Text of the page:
American College of Cardiology Names Top Cardiovascular Stories of 2012
WASHINGTON (Dec. 19, 2012) — The past year in cardiology has continued to see progress and innovation in medicine. As the year comes to an end, the American College of Cardiology identified some of the top cardiovascular stories of 2012.
· Electronic applications moved into the doctor’s office. iPhone apps were introduced to generate electrocardiograms (ECGs), help diagnose atrial fibrillation, or help patients quit smoking while the ACC’s CardioSmart Explorer app was introduced to provide animated 3D heart images to help cardiologists explain conditions to their patients.
· The Choosing Wisely campaign got national attention. Medical societies, including the ACC, identified over-performed procedures that physicians and patients should discuss together. The campaign was meant to help open the discussion between patients and providers about the costs, risks and benefits of certain procedures.
· The Affordable Care Act upheld. In June, the U.S. Supreme Court upheld the majority of the Affordable Care Act, with the court ruling the individual mandate was constitutional as a tax.
· Bariatric surgery identified as tool for controlling diabetes in some. A new study, presented at ACC.12 in Chicago, found bariatric surgery with medical therapy was better than intensive medical therapy alone for controlling blood sugar in obese patients with type 2 diabetes.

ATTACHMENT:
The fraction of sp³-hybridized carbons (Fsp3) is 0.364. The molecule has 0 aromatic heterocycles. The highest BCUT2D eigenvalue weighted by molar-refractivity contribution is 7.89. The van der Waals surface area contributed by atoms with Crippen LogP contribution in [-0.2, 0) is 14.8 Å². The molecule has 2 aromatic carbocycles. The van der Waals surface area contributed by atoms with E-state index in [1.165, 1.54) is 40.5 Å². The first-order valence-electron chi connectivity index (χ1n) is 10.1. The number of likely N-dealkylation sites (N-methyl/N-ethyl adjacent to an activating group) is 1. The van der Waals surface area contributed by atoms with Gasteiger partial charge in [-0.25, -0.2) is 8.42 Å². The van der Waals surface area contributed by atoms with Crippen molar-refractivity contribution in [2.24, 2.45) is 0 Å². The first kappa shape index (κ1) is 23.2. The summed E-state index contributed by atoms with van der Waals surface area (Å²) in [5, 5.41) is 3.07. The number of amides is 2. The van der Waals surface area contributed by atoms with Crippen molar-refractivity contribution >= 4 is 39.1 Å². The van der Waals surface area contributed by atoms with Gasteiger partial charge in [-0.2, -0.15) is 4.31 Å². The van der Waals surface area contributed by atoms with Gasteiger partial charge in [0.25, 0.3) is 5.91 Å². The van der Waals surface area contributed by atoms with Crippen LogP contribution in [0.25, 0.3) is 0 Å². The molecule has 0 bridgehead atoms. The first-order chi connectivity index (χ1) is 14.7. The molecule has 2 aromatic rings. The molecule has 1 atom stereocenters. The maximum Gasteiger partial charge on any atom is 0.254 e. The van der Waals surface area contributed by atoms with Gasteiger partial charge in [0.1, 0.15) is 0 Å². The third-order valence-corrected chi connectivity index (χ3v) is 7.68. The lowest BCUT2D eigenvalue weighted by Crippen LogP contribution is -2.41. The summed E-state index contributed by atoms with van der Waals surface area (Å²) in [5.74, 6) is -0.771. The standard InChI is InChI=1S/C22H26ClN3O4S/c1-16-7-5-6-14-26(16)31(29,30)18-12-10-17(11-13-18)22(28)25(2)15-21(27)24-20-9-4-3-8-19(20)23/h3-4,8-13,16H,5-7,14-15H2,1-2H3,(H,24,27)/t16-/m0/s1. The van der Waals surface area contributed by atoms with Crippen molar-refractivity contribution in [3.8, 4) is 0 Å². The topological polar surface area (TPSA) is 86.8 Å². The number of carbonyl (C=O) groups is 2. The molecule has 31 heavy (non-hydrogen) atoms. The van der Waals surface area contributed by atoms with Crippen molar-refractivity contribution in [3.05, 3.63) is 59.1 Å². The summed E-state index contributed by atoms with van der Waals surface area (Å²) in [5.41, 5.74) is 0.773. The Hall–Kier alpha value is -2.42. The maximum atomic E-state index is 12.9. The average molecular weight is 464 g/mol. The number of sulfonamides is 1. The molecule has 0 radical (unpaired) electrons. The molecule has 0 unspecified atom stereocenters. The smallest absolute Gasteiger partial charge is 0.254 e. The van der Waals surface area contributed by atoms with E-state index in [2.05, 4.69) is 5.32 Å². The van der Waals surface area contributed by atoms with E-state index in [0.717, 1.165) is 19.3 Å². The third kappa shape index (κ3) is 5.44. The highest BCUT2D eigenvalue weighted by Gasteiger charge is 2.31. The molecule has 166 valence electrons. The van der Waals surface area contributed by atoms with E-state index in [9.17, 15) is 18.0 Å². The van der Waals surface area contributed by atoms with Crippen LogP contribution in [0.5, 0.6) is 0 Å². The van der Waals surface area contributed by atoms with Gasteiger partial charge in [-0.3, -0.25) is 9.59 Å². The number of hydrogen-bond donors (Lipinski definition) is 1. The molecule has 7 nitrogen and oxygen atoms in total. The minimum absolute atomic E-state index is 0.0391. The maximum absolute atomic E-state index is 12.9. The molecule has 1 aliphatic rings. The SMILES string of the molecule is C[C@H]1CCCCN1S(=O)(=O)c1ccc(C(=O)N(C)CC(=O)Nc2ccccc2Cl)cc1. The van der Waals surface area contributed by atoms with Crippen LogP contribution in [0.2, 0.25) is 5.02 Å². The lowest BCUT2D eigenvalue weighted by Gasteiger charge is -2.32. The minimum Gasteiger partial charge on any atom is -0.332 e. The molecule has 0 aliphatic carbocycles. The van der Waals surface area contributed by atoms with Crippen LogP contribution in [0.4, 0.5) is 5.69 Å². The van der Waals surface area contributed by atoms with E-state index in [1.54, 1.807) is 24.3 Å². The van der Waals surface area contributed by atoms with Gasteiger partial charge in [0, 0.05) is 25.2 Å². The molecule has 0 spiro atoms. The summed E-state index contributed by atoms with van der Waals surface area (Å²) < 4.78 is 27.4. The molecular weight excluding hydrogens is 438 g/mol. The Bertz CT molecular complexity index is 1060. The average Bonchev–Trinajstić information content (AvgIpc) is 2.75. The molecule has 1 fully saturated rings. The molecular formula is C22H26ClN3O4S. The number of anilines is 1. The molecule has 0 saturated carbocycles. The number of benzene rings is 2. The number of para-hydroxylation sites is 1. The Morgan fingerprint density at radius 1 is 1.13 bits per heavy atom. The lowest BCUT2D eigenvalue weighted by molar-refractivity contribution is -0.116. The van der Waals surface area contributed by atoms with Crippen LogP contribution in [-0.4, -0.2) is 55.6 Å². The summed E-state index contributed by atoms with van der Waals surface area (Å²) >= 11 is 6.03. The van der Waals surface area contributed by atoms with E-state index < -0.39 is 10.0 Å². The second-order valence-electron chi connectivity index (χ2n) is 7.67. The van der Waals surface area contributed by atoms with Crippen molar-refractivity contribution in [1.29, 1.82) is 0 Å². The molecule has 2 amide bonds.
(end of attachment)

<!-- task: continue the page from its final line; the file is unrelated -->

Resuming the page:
· The FDA expanded approved uses for transcatheter aortic valve replacement (TAVR). The FDA approved TAVR for high-risk patients. Previously, the FDA had approved the treatment for only inoperable patients.
· Warfarin alternative approved. FDA approval was also given to rivaroxaban, a warfarin alternative, to treat pulmonary embolism and deep vein thrombosis
· Surgery identified as better than stents for some patients. Coronary artery bypass grafting (CABG) was shown in a study to be better than percutaneous coronary intervention (PCI) for treatment of patients with diabetes and multi-vessel coronary artery disease.
· New cholesterol lowering drug showed potential. PCSK9 inhibitors demonstrated success in significantly lowering LDL cholesterol. This development opens the door to promising new techniques and medicines for lowering cholesterol.
· Generic drugs impacted consumers. Generic forms of cholesterol lowering statin Lipitor were marketed in 2012, and the patent for Plavix expired, leading to the FDA approval of generic alternatives.
The mission of the American College of Cardiology is to transform cardiovascular care and improve heart health. The College is a 40,000-member medical society comprised of physicians, surgeons, nurses, physician assistants, pharmacists and practice managers. The College is a leader in the formulation of health policy, standards and guidelines. The ACC provides professional education, operates national registries to measure and improve quality of care, disseminates cardiovascular research, and bestows credentials upon cardiovascular specialists who meet stringent qualifications. For more information, visit cardiosource.org/ACC.